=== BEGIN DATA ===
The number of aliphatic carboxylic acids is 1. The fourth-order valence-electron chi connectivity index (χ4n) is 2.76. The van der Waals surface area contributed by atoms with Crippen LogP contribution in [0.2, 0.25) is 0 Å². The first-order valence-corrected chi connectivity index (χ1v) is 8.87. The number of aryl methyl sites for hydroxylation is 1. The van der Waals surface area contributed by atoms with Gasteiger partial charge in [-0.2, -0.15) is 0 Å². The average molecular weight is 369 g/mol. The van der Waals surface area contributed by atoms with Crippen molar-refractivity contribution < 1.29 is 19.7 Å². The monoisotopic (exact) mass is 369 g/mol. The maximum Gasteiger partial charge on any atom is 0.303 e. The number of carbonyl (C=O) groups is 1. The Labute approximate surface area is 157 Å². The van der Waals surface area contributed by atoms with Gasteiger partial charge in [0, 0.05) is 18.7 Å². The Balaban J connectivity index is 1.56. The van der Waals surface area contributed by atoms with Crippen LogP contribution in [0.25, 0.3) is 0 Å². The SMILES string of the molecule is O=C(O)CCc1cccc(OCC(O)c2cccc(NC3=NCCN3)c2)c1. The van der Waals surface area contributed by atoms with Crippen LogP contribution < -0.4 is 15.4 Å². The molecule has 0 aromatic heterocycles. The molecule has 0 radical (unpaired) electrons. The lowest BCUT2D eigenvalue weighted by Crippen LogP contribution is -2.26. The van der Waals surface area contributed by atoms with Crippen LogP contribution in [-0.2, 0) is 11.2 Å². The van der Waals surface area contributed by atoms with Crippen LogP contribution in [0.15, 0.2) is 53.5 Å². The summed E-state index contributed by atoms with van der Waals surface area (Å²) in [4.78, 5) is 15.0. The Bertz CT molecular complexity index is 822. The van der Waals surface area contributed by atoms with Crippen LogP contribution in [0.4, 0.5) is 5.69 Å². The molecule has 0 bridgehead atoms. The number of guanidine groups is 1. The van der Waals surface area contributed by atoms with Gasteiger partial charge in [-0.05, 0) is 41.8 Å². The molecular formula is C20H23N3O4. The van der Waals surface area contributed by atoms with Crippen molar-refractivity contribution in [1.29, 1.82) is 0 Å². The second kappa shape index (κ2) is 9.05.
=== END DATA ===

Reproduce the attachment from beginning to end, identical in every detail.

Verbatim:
The number of aliphatic carboxylic acids is 1. The fourth-order valence-electron chi connectivity index (χ4n) is 2.76. The van der Waals surface area contributed by atoms with Crippen LogP contribution in [0.2, 0.25) is 0 Å². The first-order valence-corrected chi connectivity index (χ1v) is 8.87. The number of aryl methyl sites for hydroxylation is 1. The van der Waals surface area contributed by atoms with Gasteiger partial charge in [-0.2, -0.15) is 0 Å². The average molecular weight is 369 g/mol. The van der Waals surface area contributed by atoms with Crippen molar-refractivity contribution < 1.29 is 19.7 Å². The monoisotopic (exact) mass is 369 g/mol. The maximum Gasteiger partial charge on any atom is 0.303 e. The number of carbonyl (C=O) groups is 1. The Labute approximate surface area is 157 Å². The van der Waals surface area contributed by atoms with Gasteiger partial charge in [0, 0.05) is 18.7 Å². The Balaban J connectivity index is 1.56. The van der Waals surface area contributed by atoms with Crippen LogP contribution in [0.25, 0.3) is 0 Å². The SMILES string of the molecule is O=C(O)CCc1cccc(OCC(O)c2cccc(NC3=NCCN3)c2)c1. The van der Waals surface area contributed by atoms with Crippen LogP contribution < -0.4 is 15.4 Å². The molecule has 0 aromatic heterocycles. The molecule has 0 radical (unpaired) electrons. The lowest BCUT2D eigenvalue weighted by Crippen LogP contribution is -2.26. The van der Waals surface area contributed by atoms with Crippen LogP contribution in [-0.2, 0) is 11.2 Å². The van der Waals surface area contributed by atoms with Crippen LogP contribution in [0.15, 0.2) is 53.5 Å². The summed E-state index contributed by atoms with van der Waals surface area (Å²) in [4.78, 5) is 15.0. The Bertz CT molecular complexity index is 822. The van der Waals surface area contributed by atoms with Crippen LogP contribution in [0.4, 0.5) is 5.69 Å². The molecule has 0 bridgehead atoms. The number of guanidine groups is 1. The van der Waals surface area contributed by atoms with Gasteiger partial charge in [-0.05, 0) is 41.8 Å². The molecular formula is C20H23N3O4. The van der Waals surface area contributed by atoms with Crippen molar-refractivity contribution in [1.29, 1.82) is 0 Å². The second kappa shape index (κ2) is 9.05.